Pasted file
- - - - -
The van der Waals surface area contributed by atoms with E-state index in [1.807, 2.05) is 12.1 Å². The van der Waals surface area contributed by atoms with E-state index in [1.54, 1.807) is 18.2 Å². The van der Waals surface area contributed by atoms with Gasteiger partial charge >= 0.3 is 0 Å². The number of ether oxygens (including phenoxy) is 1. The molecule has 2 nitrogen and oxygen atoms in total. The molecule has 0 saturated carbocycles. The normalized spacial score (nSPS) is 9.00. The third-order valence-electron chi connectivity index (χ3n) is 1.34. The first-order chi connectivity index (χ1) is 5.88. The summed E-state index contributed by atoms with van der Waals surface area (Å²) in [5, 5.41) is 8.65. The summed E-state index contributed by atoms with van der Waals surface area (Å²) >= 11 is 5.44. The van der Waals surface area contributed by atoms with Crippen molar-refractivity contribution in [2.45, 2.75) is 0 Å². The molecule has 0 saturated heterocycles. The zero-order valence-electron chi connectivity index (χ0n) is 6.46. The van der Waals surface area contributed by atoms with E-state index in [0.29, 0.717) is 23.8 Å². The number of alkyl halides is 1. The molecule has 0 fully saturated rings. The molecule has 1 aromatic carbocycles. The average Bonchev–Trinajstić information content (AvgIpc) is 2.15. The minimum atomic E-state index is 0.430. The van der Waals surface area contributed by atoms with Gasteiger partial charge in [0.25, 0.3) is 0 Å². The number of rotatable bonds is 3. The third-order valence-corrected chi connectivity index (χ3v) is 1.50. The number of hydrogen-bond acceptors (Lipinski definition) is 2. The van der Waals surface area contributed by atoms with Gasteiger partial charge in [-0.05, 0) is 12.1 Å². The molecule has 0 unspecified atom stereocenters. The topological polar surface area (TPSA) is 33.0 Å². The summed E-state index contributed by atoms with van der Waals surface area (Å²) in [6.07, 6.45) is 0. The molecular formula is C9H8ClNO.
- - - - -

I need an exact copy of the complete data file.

The van der Waals surface area contributed by atoms with E-state index in [1.807, 2.05) is 12.1 Å². The van der Waals surface area contributed by atoms with E-state index in [1.54, 1.807) is 18.2 Å². The van der Waals surface area contributed by atoms with Gasteiger partial charge >= 0.3 is 0 Å². The number of ether oxygens (including phenoxy) is 1. The molecule has 2 nitrogen and oxygen atoms in total. The molecule has 0 saturated carbocycles. The normalized spacial score (nSPS) is 9.00. The third-order valence-electron chi connectivity index (χ3n) is 1.34. The first-order chi connectivity index (χ1) is 5.88. The summed E-state index contributed by atoms with van der Waals surface area (Å²) in [5, 5.41) is 8.65. The summed E-state index contributed by atoms with van der Waals surface area (Å²) >= 11 is 5.44. The van der Waals surface area contributed by atoms with Crippen molar-refractivity contribution in [2.45, 2.75) is 0 Å². The molecule has 0 saturated heterocycles. The zero-order valence-electron chi connectivity index (χ0n) is 6.46. The van der Waals surface area contributed by atoms with E-state index in [0.29, 0.717) is 23.8 Å². The number of alkyl halides is 1. The molecule has 0 fully saturated rings. The molecule has 1 aromatic carbocycles. The average Bonchev–Trinajstić information content (AvgIpc) is 2.15. The minimum atomic E-state index is 0.430. The van der Waals surface area contributed by atoms with Gasteiger partial charge in [0.25, 0.3) is 0 Å². The number of rotatable bonds is 3. The third-order valence-corrected chi connectivity index (χ3v) is 1.50. The number of hydrogen-bond acceptors (Lipinski definition) is 2. The van der Waals surface area contributed by atoms with Gasteiger partial charge in [-0.05, 0) is 12.1 Å². The molecule has 0 unspecified atom stereocenters. The topological polar surface area (TPSA) is 33.0 Å². The summed E-state index contributed by atoms with van der Waals surface area (Å²) in [6.07, 6.45) is 0. The molecular formula is C9H8ClNO.